Organized Crime Drug Trafficking and Violence in Mexico

Author : Jonathan D. Rosen
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Organized Crime, Drug Trafficking, and Violence in Mexico: The Transition from Felipe Calderón to Enrique Peña Nieto examines the major trends in organized crime and drug trafficking in Mexico. The book provides an exhaustive analysis of drug-related violence in the country. This work highlights the transition from the Felipe Calderón administration to the Enrique Peña Nieto government, focusing on differences and continuities in counternarcotics policies as well as other trends such as violence and drug trafficking.

Merida Initiative to Combat Illicit Narcotics and Reduce Organized Crime Authorization Act of 2008

Author : United States. Congress. House. Committee on Foreign Affairs
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Merida Initiative to Combat Illicit Narcotics and Reduce Organized Crime Authorization Act of 2008 May 22 2008 110 2 House Report 110 673 Part 1

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Intimate Crimes Kidnapping Gangs and Trust in Mexico City

Author : Rolando Ochoa
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Mexico has one of the highest kidnapping rates in the world. Intimate Crimes outlines the history of kidnapping in Mexico City by constructing a narrative of this crime based on extensive qualitative research on gangs, policing and other crime-related policies. The book also analyses the effect of kidnapping - and crime more broadly - on how communities experience the city, as well as the strategies put in place by potential kidnapping victims to deal with the threat of being victimised by someone close to them, a common occurrence in Mexico City, including analysing the processes through which household employees are screened and selected in Mexican households. The book presents the results of over a year of fieldwork in Mexico, and creates a qualitative database of news reports for the material used in its writing. It includes material from over 70 interviews with kidnapping victims, their families, potential victims and their employees, police, prosecutors, government agents, journalists and other informants. Intimate Crimes contributes to existing criminological literature on Mexico and Latin America by making an important contribution to a subject of the outmost regional importance. The book also contributes to broader criminological topics on the rule of law, criminal gangs, policing and the impact of economic development on crime. It salso build on the existing literature on empirical work on trust and signalling, particularly as it relates to contexts of weak rule of law and low state protection.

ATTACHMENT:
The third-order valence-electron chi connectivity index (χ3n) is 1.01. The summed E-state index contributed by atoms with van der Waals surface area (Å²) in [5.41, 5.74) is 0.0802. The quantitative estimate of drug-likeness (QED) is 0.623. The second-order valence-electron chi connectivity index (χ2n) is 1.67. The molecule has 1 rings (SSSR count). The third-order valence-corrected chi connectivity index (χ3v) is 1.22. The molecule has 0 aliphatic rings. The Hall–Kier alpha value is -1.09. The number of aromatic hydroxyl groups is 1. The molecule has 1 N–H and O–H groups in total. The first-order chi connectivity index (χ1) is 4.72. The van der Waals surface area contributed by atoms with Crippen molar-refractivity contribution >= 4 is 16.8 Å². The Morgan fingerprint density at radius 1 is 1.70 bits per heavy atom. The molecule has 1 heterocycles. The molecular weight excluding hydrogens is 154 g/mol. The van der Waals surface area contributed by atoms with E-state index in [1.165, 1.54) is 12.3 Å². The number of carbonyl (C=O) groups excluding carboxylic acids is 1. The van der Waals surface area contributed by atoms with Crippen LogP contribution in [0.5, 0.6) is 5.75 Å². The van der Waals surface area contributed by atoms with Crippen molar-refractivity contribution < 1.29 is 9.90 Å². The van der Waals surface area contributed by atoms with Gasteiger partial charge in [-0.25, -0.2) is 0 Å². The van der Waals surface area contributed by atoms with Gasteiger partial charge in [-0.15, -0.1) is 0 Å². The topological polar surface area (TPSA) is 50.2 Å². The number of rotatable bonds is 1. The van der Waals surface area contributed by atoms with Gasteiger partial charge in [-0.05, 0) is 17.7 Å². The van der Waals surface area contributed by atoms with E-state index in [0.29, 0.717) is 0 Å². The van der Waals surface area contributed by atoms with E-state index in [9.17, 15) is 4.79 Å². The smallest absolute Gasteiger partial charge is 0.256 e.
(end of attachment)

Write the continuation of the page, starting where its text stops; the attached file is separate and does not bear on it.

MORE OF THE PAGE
Oversight of United States Mexico Counternarcotics Efforts

Author : United States. Congress. House. Committee on Government Reform. Subcommittee on Criminal Justice, Drug Policy, and Human Resources
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Mexican and American Responses to the International Narcotics Threat

Author : United States
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Mexico

Author : Congressional Research Service